Replicating Lagos entreprenurial spirit in S’East

I want to tell you that it is left for the governors of the South East states to take the initiatives and create the enabling environment. Busi­ness thrives where there is infrastructure. Igbos are ad­venturers who migrate to any place where their investment would be secured. In the 80s, we were all based in Onitsha and Aba. That time, the Cal­abar Port and Port Harcourt harbour were functioning. It was then easy to import goods, clear them in any of the South Eastern ports and then take them to the major markets in the hinterland. Then traders come from all parts of the country to buy goods in Onitsha, Nnewi, Aba and other markets in the region.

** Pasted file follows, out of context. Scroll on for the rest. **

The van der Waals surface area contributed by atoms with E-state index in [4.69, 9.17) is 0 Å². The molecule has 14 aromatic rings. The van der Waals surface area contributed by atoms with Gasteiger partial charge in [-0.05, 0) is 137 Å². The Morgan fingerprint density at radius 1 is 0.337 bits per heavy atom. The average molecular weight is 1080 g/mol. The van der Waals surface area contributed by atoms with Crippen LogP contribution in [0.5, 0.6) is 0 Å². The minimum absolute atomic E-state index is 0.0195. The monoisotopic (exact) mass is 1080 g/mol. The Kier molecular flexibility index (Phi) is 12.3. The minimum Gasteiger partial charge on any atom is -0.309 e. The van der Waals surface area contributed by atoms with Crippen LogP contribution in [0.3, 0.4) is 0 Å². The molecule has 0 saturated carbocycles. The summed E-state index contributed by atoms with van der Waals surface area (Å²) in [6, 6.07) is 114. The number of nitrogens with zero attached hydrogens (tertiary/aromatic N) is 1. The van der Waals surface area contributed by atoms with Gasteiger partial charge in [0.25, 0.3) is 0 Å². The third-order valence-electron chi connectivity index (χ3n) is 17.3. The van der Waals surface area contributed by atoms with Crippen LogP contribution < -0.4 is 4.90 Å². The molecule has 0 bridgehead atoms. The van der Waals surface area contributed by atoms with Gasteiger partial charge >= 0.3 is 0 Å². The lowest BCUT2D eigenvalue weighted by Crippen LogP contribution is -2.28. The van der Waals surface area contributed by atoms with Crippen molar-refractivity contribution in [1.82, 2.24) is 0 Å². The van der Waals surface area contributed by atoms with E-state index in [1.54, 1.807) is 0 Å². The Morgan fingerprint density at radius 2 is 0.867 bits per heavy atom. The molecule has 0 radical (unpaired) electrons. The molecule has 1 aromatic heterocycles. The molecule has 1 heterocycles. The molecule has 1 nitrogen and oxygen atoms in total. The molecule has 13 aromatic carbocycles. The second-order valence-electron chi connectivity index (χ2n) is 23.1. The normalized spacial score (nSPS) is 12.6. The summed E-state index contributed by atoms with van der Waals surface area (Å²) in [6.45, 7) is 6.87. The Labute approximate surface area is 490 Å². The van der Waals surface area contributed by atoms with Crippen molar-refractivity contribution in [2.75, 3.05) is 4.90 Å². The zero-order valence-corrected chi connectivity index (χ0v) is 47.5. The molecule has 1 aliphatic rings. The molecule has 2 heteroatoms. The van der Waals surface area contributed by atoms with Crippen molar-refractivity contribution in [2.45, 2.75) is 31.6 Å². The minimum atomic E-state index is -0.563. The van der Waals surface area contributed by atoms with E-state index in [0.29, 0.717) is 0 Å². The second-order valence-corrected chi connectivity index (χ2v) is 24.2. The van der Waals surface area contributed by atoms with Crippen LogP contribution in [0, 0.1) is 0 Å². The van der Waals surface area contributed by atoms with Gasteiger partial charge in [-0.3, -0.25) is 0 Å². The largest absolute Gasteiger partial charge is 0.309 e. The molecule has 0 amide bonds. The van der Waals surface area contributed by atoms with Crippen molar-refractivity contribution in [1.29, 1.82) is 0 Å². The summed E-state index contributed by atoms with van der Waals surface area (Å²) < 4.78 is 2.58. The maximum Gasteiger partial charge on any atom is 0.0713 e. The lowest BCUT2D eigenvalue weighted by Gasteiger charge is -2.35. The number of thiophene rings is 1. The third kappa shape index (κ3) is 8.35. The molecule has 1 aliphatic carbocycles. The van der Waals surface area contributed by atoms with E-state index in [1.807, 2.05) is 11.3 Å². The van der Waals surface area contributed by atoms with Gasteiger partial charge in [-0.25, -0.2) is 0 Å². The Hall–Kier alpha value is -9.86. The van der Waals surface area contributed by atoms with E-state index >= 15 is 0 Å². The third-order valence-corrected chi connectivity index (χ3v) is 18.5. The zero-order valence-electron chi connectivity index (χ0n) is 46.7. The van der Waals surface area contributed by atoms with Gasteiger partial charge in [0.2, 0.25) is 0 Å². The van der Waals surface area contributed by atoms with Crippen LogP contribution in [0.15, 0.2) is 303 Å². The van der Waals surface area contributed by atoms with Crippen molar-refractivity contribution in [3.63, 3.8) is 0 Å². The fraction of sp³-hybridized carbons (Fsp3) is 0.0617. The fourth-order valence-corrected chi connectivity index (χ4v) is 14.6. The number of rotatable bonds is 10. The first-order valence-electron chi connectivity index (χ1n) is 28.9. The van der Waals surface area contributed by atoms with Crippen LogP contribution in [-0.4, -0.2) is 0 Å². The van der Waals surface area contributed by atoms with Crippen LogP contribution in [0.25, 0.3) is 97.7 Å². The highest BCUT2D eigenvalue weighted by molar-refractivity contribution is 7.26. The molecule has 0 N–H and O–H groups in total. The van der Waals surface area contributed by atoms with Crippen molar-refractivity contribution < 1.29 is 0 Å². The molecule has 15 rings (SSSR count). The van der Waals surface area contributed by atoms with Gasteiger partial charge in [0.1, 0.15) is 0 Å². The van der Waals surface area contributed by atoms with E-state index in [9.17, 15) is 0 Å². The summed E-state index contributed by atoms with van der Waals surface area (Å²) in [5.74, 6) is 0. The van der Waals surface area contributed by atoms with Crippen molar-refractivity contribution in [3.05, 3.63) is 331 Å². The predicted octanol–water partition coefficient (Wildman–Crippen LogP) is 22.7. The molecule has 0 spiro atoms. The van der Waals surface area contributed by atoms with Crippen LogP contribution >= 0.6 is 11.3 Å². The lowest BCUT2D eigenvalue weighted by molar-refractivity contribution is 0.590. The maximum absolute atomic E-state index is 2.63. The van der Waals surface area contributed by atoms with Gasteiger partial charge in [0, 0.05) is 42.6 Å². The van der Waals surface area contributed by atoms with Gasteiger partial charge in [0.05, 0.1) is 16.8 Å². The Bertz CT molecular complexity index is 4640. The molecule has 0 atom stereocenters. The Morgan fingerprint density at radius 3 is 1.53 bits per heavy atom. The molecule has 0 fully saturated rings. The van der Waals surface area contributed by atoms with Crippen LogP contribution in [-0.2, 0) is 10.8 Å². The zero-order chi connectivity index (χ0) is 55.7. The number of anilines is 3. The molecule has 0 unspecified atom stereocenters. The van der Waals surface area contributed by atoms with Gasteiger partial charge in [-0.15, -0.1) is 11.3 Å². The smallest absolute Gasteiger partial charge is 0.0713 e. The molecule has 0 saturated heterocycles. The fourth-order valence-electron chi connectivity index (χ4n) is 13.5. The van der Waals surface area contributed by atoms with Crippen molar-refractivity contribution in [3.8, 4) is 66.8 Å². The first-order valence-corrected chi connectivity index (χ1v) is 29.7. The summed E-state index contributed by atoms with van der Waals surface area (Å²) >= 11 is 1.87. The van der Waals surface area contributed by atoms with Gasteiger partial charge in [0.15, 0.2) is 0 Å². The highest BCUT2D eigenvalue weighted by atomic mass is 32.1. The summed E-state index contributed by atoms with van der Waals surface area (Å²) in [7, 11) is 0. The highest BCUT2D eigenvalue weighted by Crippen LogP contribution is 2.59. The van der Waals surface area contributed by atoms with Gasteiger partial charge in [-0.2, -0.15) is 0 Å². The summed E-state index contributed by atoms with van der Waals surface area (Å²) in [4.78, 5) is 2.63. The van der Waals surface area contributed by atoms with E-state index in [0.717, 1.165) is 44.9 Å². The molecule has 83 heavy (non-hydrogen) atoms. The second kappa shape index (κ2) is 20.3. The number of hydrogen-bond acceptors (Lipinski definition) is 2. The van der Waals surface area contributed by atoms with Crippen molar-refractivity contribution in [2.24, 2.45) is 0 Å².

All that was to change when the Federal Govern­ment, after the civil war, enacted a decree, which re­stricted all imported goods to Lagos port and Murtala Mu­hammed International Air­port. These draconian poli­cies stifled business in the South East forcing millions of Igbos to migrate from the South East to Lagos, which is closer to the approved sea­port. So until that law is re­pealed through amendment of the Act in the National As­sembly, the dream of Ndigbo relocating their businesses to the South East would con­tinue to be wishful thinking, which can never materialise.

Source : SunOnline

Tags: No tags

Comments are closed.